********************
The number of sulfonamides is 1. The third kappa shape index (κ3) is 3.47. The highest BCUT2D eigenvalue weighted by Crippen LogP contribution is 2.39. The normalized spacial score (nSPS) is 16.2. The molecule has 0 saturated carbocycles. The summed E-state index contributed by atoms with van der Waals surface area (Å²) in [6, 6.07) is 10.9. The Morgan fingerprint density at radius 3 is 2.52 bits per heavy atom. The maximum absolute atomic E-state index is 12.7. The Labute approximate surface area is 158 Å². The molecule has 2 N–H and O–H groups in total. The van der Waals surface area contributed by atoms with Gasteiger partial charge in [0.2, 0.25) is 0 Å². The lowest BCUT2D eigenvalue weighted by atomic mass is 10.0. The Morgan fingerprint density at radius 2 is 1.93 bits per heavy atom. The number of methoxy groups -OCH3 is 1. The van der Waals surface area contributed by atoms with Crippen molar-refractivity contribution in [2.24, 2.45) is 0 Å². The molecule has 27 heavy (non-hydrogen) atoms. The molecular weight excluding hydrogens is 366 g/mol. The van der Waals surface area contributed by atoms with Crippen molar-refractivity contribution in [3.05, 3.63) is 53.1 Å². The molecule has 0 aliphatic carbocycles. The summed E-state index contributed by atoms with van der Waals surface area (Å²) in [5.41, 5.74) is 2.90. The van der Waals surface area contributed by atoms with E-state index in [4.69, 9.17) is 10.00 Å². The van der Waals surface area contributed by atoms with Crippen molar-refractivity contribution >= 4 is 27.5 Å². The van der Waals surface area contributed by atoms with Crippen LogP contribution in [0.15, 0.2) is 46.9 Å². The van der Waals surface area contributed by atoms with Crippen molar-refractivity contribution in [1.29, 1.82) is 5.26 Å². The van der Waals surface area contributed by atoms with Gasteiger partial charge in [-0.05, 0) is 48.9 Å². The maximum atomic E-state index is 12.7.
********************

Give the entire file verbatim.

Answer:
The number of sulfonamides is 1. The third kappa shape index (κ3) is 3.47. The highest BCUT2D eigenvalue weighted by Crippen LogP contribution is 2.39. The normalized spacial score (nSPS) is 16.2. The molecule has 0 saturated carbocycles. The summed E-state index contributed by atoms with van der Waals surface area (Å²) in [6, 6.07) is 10.9. The Morgan fingerprint density at radius 3 is 2.52 bits per heavy atom. The maximum absolute atomic E-state index is 12.7. The Labute approximate surface area is 158 Å². The molecule has 2 N–H and O–H groups in total. The van der Waals surface area contributed by atoms with Gasteiger partial charge in [0.2, 0.25) is 0 Å². The lowest BCUT2D eigenvalue weighted by atomic mass is 10.0. The Morgan fingerprint density at radius 2 is 1.93 bits per heavy atom. The number of methoxy groups -OCH3 is 1. The van der Waals surface area contributed by atoms with Crippen molar-refractivity contribution in [2.24, 2.45) is 0 Å². The molecule has 27 heavy (non-hydrogen) atoms. The molecular weight excluding hydrogens is 366 g/mol. The van der Waals surface area contributed by atoms with Crippen molar-refractivity contribution in [3.05, 3.63) is 53.1 Å². The molecule has 0 aliphatic carbocycles. The summed E-state index contributed by atoms with van der Waals surface area (Å²) in [5.41, 5.74) is 2.90. The van der Waals surface area contributed by atoms with E-state index in [4.69, 9.17) is 10.00 Å². The van der Waals surface area contributed by atoms with Crippen molar-refractivity contribution >= 4 is 27.5 Å². The van der Waals surface area contributed by atoms with Crippen LogP contribution in [0.15, 0.2) is 46.9 Å². The van der Waals surface area contributed by atoms with Crippen molar-refractivity contribution in [1.29, 1.82) is 5.26 Å². The van der Waals surface area contributed by atoms with Gasteiger partial charge in [-0.05, 0) is 48.9 Å². The maximum atomic E-state index is 12.7.